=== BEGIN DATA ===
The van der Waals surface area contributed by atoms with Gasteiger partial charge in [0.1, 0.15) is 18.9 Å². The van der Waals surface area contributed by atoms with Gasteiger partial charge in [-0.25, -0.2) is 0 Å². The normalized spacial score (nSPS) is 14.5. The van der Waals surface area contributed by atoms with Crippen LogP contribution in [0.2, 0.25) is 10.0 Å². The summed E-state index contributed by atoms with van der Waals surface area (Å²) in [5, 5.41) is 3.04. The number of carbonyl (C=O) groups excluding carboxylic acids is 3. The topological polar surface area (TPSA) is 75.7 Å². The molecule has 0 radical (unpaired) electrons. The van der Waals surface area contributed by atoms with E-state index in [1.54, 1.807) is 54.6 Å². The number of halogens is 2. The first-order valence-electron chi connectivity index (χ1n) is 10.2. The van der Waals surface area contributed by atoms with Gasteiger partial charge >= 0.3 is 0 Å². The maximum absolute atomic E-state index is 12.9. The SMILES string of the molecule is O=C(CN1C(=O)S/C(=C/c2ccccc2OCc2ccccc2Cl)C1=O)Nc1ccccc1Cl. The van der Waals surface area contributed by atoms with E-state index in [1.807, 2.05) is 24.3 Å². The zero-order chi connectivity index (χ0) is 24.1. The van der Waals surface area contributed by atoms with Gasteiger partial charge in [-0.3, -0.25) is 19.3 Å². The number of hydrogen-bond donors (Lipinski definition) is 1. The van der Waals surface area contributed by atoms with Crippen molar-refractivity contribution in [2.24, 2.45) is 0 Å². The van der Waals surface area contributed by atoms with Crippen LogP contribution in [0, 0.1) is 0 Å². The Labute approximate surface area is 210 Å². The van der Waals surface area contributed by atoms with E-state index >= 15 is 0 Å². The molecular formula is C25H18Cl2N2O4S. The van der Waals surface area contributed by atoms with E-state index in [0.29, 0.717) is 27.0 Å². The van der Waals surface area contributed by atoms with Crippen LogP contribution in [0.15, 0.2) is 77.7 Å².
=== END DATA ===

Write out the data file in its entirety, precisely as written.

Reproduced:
The van der Waals surface area contributed by atoms with Gasteiger partial charge in [0.1, 0.15) is 18.9 Å². The van der Waals surface area contributed by atoms with Gasteiger partial charge in [-0.25, -0.2) is 0 Å². The normalized spacial score (nSPS) is 14.5. The van der Waals surface area contributed by atoms with Crippen LogP contribution in [0.2, 0.25) is 10.0 Å². The summed E-state index contributed by atoms with van der Waals surface area (Å²) in [5, 5.41) is 3.04. The number of carbonyl (C=O) groups excluding carboxylic acids is 3. The topological polar surface area (TPSA) is 75.7 Å². The molecule has 0 radical (unpaired) electrons. The van der Waals surface area contributed by atoms with E-state index in [1.54, 1.807) is 54.6 Å². The number of halogens is 2. The first-order valence-electron chi connectivity index (χ1n) is 10.2. The van der Waals surface area contributed by atoms with Gasteiger partial charge >= 0.3 is 0 Å². The maximum absolute atomic E-state index is 12.9. The SMILES string of the molecule is O=C(CN1C(=O)S/C(=C/c2ccccc2OCc2ccccc2Cl)C1=O)Nc1ccccc1Cl. The van der Waals surface area contributed by atoms with E-state index in [1.807, 2.05) is 24.3 Å². The zero-order chi connectivity index (χ0) is 24.1. The van der Waals surface area contributed by atoms with Gasteiger partial charge in [-0.3, -0.25) is 19.3 Å². The number of hydrogen-bond donors (Lipinski definition) is 1. The van der Waals surface area contributed by atoms with Crippen molar-refractivity contribution in [2.24, 2.45) is 0 Å². The van der Waals surface area contributed by atoms with Crippen LogP contribution in [0, 0.1) is 0 Å². The Labute approximate surface area is 210 Å². The van der Waals surface area contributed by atoms with E-state index >= 15 is 0 Å². The molecular formula is C25H18Cl2N2O4S. The van der Waals surface area contributed by atoms with E-state index in [0.29, 0.717) is 27.0 Å². The van der Waals surface area contributed by atoms with Crippen LogP contribution in [0.15, 0.2) is 77.7 Å².